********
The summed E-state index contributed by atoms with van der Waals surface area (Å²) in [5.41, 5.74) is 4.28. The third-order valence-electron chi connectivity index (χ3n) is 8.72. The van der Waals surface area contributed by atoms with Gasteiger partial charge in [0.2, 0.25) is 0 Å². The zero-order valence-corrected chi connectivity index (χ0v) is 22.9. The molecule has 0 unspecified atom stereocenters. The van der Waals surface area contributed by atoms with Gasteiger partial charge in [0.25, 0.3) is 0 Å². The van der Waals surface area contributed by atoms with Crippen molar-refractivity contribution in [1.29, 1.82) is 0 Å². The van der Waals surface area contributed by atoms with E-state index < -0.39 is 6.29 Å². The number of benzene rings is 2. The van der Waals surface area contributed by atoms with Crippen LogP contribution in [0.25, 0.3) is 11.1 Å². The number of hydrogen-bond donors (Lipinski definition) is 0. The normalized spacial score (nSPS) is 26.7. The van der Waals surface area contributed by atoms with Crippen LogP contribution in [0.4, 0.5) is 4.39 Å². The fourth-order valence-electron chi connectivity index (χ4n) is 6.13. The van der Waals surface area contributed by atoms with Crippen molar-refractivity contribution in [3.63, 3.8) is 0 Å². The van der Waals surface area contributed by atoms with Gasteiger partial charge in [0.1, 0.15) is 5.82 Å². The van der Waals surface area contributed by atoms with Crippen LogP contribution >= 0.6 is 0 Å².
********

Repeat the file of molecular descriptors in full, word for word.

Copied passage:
The summed E-state index contributed by atoms with van der Waals surface area (Å²) in [5.41, 5.74) is 4.28. The third-order valence-electron chi connectivity index (χ3n) is 8.72. The van der Waals surface area contributed by atoms with Gasteiger partial charge in [0.2, 0.25) is 0 Å². The zero-order valence-corrected chi connectivity index (χ0v) is 22.9. The molecule has 0 unspecified atom stereocenters. The van der Waals surface area contributed by atoms with Gasteiger partial charge in [0.25, 0.3) is 0 Å². The van der Waals surface area contributed by atoms with Crippen molar-refractivity contribution in [1.29, 1.82) is 0 Å². The van der Waals surface area contributed by atoms with E-state index < -0.39 is 6.29 Å². The number of benzene rings is 2. The van der Waals surface area contributed by atoms with Crippen LogP contribution in [0.25, 0.3) is 11.1 Å². The number of hydrogen-bond donors (Lipinski definition) is 0. The normalized spacial score (nSPS) is 26.7. The van der Waals surface area contributed by atoms with Crippen LogP contribution in [0.4, 0.5) is 4.39 Å². The fourth-order valence-electron chi connectivity index (χ4n) is 6.13. The van der Waals surface area contributed by atoms with Crippen molar-refractivity contribution in [3.63, 3.8) is 0 Å². The van der Waals surface area contributed by atoms with Gasteiger partial charge in [0.1, 0.15) is 5.82 Å². The van der Waals surface area contributed by atoms with Crippen LogP contribution >= 0.6 is 0 Å².